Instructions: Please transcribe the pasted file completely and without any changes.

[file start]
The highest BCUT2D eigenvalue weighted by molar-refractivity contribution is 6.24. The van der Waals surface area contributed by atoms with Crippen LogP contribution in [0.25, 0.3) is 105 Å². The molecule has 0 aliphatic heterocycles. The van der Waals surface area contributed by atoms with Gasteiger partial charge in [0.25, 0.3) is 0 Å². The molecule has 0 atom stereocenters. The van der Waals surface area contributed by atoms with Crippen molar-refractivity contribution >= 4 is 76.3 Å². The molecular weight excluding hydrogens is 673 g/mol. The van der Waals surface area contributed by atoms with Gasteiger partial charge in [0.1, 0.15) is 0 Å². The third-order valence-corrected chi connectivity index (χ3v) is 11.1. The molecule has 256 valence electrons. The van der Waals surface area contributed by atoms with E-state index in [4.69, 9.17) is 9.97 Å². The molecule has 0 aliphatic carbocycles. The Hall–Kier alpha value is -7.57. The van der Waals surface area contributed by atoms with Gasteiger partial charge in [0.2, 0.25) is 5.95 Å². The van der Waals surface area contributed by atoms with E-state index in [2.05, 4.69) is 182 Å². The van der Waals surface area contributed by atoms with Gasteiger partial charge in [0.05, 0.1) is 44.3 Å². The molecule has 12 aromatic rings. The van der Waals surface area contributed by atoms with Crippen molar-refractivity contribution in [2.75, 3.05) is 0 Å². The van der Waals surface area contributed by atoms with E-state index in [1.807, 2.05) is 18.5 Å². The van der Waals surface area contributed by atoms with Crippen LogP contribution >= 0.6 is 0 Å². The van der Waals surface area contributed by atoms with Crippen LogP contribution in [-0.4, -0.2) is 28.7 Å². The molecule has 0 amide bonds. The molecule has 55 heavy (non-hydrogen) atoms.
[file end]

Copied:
The highest BCUT2D eigenvalue weighted by molar-refractivity contribution is 6.24. The van der Waals surface area contributed by atoms with Crippen LogP contribution in [0.25, 0.3) is 105 Å². The molecule has 0 aliphatic heterocycles. The van der Waals surface area contributed by atoms with Gasteiger partial charge in [0.25, 0.3) is 0 Å². The molecule has 0 atom stereocenters. The van der Waals surface area contributed by atoms with Crippen molar-refractivity contribution >= 4 is 76.3 Å². The molecular weight excluding hydrogens is 673 g/mol. The van der Waals surface area contributed by atoms with Gasteiger partial charge in [0.1, 0.15) is 0 Å². The third-order valence-corrected chi connectivity index (χ3v) is 11.1. The molecule has 256 valence electrons. The van der Waals surface area contributed by atoms with E-state index in [4.69, 9.17) is 9.97 Å². The molecule has 0 aliphatic carbocycles. The Hall–Kier alpha value is -7.57. The van der Waals surface area contributed by atoms with Gasteiger partial charge in [0.2, 0.25) is 5.95 Å². The van der Waals surface area contributed by atoms with E-state index in [2.05, 4.69) is 182 Å². The van der Waals surface area contributed by atoms with Gasteiger partial charge in [0.05, 0.1) is 44.3 Å². The molecule has 12 aromatic rings. The van der Waals surface area contributed by atoms with Crippen molar-refractivity contribution in [2.75, 3.05) is 0 Å². The van der Waals surface area contributed by atoms with E-state index in [1.807, 2.05) is 18.5 Å². The van der Waals surface area contributed by atoms with Crippen LogP contribution >= 0.6 is 0 Å². The van der Waals surface area contributed by atoms with Crippen LogP contribution in [-0.4, -0.2) is 28.7 Å². The molecule has 0 amide bonds. The molecule has 55 heavy (non-hydrogen) atoms.